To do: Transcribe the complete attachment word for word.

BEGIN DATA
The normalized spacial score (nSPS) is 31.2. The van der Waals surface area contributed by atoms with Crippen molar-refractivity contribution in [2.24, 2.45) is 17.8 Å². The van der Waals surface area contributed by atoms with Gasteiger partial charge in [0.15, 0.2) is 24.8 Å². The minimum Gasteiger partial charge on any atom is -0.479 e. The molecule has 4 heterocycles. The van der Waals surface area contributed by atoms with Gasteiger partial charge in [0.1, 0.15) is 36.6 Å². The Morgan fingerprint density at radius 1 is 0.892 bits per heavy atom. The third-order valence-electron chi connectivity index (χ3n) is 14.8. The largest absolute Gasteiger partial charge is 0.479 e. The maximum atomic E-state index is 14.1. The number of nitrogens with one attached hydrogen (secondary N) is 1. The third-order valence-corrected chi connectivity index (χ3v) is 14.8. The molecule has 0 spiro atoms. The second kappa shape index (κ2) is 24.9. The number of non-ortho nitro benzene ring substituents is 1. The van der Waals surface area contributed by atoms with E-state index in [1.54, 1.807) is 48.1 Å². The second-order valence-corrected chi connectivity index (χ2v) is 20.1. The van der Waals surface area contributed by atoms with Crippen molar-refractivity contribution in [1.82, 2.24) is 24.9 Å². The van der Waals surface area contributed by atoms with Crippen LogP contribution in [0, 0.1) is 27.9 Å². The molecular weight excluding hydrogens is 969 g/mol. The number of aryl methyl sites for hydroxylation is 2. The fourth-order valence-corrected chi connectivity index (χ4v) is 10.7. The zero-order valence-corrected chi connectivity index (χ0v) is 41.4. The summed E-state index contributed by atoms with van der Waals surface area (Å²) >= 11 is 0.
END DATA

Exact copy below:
The normalized spacial score (nSPS) is 31.2. The van der Waals surface area contributed by atoms with Crippen molar-refractivity contribution in [2.24, 2.45) is 17.8 Å². The van der Waals surface area contributed by atoms with Gasteiger partial charge in [0.15, 0.2) is 24.8 Å². The minimum Gasteiger partial charge on any atom is -0.479 e. The molecule has 4 heterocycles. The van der Waals surface area contributed by atoms with Gasteiger partial charge in [0.1, 0.15) is 36.6 Å². The Morgan fingerprint density at radius 1 is 0.892 bits per heavy atom. The third-order valence-electron chi connectivity index (χ3n) is 14.8. The largest absolute Gasteiger partial charge is 0.479 e. The maximum atomic E-state index is 14.1. The number of nitrogens with one attached hydrogen (secondary N) is 1. The third-order valence-corrected chi connectivity index (χ3v) is 14.8. The molecule has 0 spiro atoms. The second kappa shape index (κ2) is 24.9. The number of non-ortho nitro benzene ring substituents is 1. The van der Waals surface area contributed by atoms with E-state index in [1.54, 1.807) is 48.1 Å². The second-order valence-corrected chi connectivity index (χ2v) is 20.1. The van der Waals surface area contributed by atoms with Crippen molar-refractivity contribution in [1.82, 2.24) is 24.9 Å². The van der Waals surface area contributed by atoms with Crippen LogP contribution in [0, 0.1) is 27.9 Å². The molecular weight excluding hydrogens is 969 g/mol. The number of aryl methyl sites for hydroxylation is 2. The fourth-order valence-corrected chi connectivity index (χ4v) is 10.7. The zero-order valence-corrected chi connectivity index (χ0v) is 41.4. The summed E-state index contributed by atoms with van der Waals surface area (Å²) >= 11 is 0.